If the acrylonitrile content decreases, the elasticity improves in return. For reliable sealing, it is therefore crucial to rule out excessive fluctuations in the formulation.

The composition of a material sample can be examined using thermogravimetric analysis (TGA).

Compression set

As far as the temperature behavior of O-ring materials is concerned, the compression set (DVR) allows the best conclusions to be drawn.

To determine the value, the O-ring is stored in a temperature-controlled medium in a deformed state. The better the O-ring returns to its original shape after being relieved, the lower the compression set.

Accordingly, a lower value indicates that an O-ring is closing the sealing gap even under changing operating conditions.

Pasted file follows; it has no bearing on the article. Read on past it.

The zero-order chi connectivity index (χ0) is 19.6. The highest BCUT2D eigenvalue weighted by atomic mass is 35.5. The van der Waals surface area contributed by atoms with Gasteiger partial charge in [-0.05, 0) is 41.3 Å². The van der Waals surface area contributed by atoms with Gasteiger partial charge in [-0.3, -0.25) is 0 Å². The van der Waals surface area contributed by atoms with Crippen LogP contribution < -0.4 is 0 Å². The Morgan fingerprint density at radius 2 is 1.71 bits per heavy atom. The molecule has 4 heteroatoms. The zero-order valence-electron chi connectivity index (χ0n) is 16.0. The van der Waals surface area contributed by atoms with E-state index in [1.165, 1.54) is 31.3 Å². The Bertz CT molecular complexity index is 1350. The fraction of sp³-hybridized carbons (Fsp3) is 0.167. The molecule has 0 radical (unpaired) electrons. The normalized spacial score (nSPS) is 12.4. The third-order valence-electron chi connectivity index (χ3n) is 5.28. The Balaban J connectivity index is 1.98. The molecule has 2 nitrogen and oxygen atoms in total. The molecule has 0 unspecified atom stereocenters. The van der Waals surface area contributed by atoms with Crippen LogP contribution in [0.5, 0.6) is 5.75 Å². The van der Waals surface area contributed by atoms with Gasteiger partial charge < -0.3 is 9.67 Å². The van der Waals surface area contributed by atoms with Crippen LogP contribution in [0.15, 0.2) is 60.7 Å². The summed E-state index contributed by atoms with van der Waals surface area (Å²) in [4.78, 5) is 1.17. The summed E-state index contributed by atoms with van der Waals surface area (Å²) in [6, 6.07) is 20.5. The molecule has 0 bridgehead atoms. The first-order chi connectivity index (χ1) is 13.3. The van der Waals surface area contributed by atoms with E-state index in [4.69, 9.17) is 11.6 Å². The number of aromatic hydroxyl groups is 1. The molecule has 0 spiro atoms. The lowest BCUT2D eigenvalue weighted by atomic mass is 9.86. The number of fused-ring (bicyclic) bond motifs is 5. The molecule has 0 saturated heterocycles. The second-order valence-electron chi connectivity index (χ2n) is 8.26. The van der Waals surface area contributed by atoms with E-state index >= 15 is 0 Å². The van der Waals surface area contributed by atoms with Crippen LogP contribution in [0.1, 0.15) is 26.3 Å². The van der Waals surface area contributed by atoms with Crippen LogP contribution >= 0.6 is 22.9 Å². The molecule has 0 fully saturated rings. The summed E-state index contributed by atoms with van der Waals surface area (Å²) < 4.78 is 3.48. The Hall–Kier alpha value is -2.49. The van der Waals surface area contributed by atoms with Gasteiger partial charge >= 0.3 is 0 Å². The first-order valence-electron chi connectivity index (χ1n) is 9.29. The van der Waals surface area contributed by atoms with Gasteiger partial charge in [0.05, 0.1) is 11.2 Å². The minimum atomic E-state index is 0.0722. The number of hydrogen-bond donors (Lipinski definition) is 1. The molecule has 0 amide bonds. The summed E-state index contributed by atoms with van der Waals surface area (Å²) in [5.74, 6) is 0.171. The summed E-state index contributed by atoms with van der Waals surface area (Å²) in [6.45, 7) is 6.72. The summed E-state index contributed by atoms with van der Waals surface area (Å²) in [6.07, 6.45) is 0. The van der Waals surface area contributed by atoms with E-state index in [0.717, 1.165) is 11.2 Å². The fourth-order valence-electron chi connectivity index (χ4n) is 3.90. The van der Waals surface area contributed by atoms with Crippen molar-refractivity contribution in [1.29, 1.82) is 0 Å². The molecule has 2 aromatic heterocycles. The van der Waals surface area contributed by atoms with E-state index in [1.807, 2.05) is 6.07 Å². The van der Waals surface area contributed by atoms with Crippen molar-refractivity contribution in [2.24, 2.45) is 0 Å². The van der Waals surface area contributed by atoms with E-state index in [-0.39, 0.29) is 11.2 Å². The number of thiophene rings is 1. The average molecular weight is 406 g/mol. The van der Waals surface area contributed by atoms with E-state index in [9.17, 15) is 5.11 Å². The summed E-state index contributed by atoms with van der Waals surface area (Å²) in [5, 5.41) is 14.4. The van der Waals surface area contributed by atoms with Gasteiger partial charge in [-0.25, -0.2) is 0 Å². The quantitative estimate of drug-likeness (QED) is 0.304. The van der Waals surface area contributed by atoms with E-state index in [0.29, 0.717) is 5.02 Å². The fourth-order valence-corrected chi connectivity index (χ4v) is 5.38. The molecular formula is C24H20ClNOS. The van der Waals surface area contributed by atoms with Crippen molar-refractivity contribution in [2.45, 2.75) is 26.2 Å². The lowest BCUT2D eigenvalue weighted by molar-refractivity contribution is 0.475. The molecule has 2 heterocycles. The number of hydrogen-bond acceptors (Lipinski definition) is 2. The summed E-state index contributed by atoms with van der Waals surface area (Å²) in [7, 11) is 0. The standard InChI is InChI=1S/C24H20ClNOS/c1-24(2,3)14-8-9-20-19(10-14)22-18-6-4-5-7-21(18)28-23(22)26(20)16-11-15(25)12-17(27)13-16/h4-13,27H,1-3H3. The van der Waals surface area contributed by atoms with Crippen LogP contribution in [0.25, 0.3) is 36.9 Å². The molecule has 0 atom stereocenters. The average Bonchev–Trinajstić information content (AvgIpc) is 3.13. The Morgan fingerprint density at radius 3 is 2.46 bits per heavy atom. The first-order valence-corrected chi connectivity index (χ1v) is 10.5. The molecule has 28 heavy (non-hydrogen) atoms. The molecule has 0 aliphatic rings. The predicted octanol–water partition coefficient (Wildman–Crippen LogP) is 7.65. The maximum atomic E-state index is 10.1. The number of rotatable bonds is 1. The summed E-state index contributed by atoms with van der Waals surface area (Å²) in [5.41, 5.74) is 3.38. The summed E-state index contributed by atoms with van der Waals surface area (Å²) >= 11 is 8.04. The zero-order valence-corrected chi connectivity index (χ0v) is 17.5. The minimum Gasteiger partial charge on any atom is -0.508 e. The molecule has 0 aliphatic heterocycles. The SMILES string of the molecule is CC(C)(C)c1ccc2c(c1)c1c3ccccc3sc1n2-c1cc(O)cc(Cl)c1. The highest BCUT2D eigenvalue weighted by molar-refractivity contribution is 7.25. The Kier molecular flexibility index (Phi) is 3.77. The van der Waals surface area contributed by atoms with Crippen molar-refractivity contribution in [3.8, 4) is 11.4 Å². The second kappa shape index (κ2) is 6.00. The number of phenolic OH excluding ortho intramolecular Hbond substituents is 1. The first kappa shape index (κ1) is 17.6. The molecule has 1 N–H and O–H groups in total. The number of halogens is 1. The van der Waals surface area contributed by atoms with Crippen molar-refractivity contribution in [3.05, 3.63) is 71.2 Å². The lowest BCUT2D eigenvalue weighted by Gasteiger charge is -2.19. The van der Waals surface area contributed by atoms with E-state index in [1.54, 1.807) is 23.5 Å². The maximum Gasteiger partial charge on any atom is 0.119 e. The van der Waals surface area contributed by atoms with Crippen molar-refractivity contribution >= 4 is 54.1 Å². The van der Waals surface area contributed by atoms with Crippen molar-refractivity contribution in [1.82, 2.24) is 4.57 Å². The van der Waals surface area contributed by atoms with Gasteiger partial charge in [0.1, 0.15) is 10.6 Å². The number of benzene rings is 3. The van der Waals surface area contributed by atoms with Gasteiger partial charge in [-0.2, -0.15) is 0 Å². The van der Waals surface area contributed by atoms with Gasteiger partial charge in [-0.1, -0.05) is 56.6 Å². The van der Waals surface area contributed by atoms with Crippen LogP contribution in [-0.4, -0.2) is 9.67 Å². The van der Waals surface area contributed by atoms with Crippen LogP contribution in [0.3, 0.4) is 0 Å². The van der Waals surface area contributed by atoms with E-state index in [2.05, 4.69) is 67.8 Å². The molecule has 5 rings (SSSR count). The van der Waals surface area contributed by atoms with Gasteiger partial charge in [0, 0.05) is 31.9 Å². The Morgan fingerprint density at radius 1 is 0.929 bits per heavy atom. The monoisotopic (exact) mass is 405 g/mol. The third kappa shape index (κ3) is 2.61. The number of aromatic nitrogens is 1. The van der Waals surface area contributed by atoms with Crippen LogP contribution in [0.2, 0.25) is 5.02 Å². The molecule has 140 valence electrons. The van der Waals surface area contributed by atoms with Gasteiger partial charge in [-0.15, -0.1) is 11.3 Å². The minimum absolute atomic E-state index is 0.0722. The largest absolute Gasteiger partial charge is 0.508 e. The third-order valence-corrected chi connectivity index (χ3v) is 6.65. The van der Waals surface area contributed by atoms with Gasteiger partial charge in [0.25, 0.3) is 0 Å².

Testing the compression set also provides information on the degree of vulcanization and therefore the elasticity of the O-ring.

#2 The most important O-ring standard: ISO 3601

Do the O-rings meet the requirements in terms of their properties?

For standard-compliant O-rings, this is decided by comparing the measured values with the relevant standard. The globally dominant standard ISO 3601 in its current version contains extensive specifications for the required properties of O-rings.

ISO 3601 Manufacturing tolerances
Part 1 of the standard refers to inside diameters and cord thicknesses and the associated tolerances. The valid tolerances are shown in two classes for each combination of inner diameter and cord thickness.

ISO 3601 Surface tolerances
Part 3 of ISO 3601 regulates the permissible deviations in shape and surface quality.